U.S. Sen. Maggie Hassan visits with grandparents raising grandchildren due to the opioid crisis

  • U.S. Senator Maggie Hassan visited the River Center in Peterborough on Monday. Staff photo by Ashley Saari—

  • U.S. Senator Maggie Hassan visited the River Center in Peterborough on Monday to meet with community resource providers and grandparents who are raising their grandchildren. Staff photo by Ashley Saari—

  • U.S. Senator Maggie Hassan visited the River Center in Peterborough on Monday to meet with community resource providers and grandparents who are raising their grandchildren. Staff photo by Ashley Saari—

Monadnock Ledger-Transcript
Published: 4/15/2019 2:33:54 PM

U.S. Senator Maggie Hassan met with grandparents raising their grandchildren and support providers in Peterborough on Monday, to gain a sense of the areas of highest priority for them.

Hassan, along with Senator Susan Collins (R-Maine) introduced a bi-partisan bill last week aimed at increasing supports for guardians taking care of relatives. It’s a growing issue, as more and more families are impacted by the opioid crises, Hassan said, while meeting with representatives from local community resource centers as well as families at the River Center in Peterborough Monday morning.

“Because of the opioid epidemic here, we are seeing a level of impact on kids we’re going to be dealing with for a long time,” Hassan said.

The bill, termed the “Help Grandfamilies Prevent Child Abuse Act” would amend the existing Child Abuse and Prevention Treatment Act to provide better support for children being raised by family members both within and outside of the foster care system.

Hassan asked residents what supports would have made the transition from grandparent to guardian smoother for them.

Marlo Britton of Keene, who has custody of her 5-year-old granddaughter, said she stepped in during an emergency situation in which both of her granddaughter’s parents were arrested on the same night on drug-related charges. Her granddaughter was not initially placed with her through the state’s Division for Children, Youth and Families, she said, saying it was a struggle to gain access to support programs like Medicaid, which would have been provided to her granddaughter if she’d been a regular foster child.

“There are donut holes in this system,” Britton said.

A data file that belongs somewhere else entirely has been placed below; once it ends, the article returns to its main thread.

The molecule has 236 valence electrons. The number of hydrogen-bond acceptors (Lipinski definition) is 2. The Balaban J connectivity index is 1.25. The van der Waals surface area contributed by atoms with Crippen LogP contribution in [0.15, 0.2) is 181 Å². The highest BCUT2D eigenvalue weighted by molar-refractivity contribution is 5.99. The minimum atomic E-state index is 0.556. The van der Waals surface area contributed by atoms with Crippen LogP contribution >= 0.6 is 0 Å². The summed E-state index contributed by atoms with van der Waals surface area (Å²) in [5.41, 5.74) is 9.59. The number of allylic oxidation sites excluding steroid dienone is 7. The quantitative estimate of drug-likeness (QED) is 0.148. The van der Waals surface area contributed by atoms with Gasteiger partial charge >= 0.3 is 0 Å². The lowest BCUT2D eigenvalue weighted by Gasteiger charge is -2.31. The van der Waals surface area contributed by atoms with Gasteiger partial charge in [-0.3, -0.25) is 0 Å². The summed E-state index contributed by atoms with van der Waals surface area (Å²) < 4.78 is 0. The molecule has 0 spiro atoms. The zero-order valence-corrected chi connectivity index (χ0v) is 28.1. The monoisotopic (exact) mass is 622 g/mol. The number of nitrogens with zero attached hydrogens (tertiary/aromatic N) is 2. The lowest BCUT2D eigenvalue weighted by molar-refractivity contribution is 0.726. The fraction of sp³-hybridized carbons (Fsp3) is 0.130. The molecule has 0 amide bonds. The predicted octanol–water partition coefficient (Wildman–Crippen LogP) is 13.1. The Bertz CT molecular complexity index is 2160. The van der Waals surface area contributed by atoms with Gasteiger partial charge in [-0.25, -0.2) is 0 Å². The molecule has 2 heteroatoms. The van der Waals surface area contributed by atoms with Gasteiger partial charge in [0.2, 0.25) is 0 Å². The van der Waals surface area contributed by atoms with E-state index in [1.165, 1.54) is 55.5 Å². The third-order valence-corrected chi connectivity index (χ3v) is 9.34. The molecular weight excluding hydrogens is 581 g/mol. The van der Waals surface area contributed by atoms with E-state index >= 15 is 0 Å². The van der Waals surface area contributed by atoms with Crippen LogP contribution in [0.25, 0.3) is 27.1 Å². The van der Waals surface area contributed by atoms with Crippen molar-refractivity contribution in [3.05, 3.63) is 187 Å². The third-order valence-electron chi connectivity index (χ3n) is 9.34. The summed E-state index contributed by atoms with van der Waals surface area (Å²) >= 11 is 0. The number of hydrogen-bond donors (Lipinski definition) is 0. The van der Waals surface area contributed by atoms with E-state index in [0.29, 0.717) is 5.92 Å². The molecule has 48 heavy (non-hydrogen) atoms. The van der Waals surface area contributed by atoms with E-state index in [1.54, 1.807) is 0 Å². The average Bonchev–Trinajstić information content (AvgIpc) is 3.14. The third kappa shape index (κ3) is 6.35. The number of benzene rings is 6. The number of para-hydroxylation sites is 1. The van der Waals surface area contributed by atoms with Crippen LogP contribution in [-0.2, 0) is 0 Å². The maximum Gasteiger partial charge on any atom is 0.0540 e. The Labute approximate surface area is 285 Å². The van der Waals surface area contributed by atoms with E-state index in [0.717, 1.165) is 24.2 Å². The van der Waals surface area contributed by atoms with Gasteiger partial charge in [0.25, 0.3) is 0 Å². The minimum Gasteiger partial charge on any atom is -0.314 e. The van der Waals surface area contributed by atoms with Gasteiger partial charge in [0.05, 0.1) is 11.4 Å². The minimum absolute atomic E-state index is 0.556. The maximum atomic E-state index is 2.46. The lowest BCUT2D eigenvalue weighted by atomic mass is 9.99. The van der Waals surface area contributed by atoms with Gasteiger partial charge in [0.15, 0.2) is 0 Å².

Rosemary Nugent of Antrim, who has permanent guardianship of her 10-year-old grandson, agreed. Her grandson was placed with her through DCYF involvement, she said, and she and her husband were “one of the lucky ones” who haven’t had to fight for benefits like health insurance for her grandson.

Nugent, who is a substitute teacher at her grandson’s elementary school, said she’s also like to see additional funding for programs within the school system, including trauma training for teachers.

Margaret Nelson, the director of the River Center, said other states are allowing family resource centers to open offices in public schools so that the families have direct access to assistance for navigating programs. A few years ago, the Mascenic Regional School District applied for funds to have a similar set up in its schools, Nelson said. The River Center was willing to provide the services, but the funding never materialized, she said.

Hassan said she’s spoken with school officials across the state who have reported anecdotally there are a rising number of behavioral problems, starting at a young age, that require more one-to-one paraprofessionals for behavioral issues, rather than educational ones.

While it’s not clear these issues are caused solely by students coming from families impacted by opioid or other drug abuse, it’s likely a factor, Hassan said. When speaking with ambulance personnel in Manchester, she said, she was told a story of a call where when the ambulance arrived, the patient’s 11-year-old daughter was attempting to resuscitate her, and it was the second time she’d been in that situation.

“We have never, as a state, that I know of, had a situation where we’ve had such wide-spread trauma,” Hassan said.

Wendy Hill of the River Center, who is a co-facilitator of a local support group for grandparents raising grandchildren, said there are members of her group who are dealing with children who have those behavioral issues due to trauma. It runs a wide gamut, she said, from showing defiance, aggression or destructive behavior and withdrawal.

“It can be pretty extreme,” she said.

And the services to treat them are lacking, she said.

“We have a problem finding trauma-trained therapists,” Hill said.

Britton said paying for treatment was also a problem, as it was difficult to find a trauma therapist for her granddaughter who accepts Medicaid.

Hassan agreed there is a workforce shortage in regards to treating and preventing drug addiction and addressing the trauma it causes families, particularly in the pediatric area.

“It’s hard to build that workforce quickly,” she said.

Hassan said it would be a focus to continue to fund opioid prevention and treatment at higher levels and that prevention and intervention would be part of that effort.

Ashley Saari can be reached at 924-7172 ext. 244 or asaari@ledgertranscript.com. She’s on Twitter @AshleySaariMLT.


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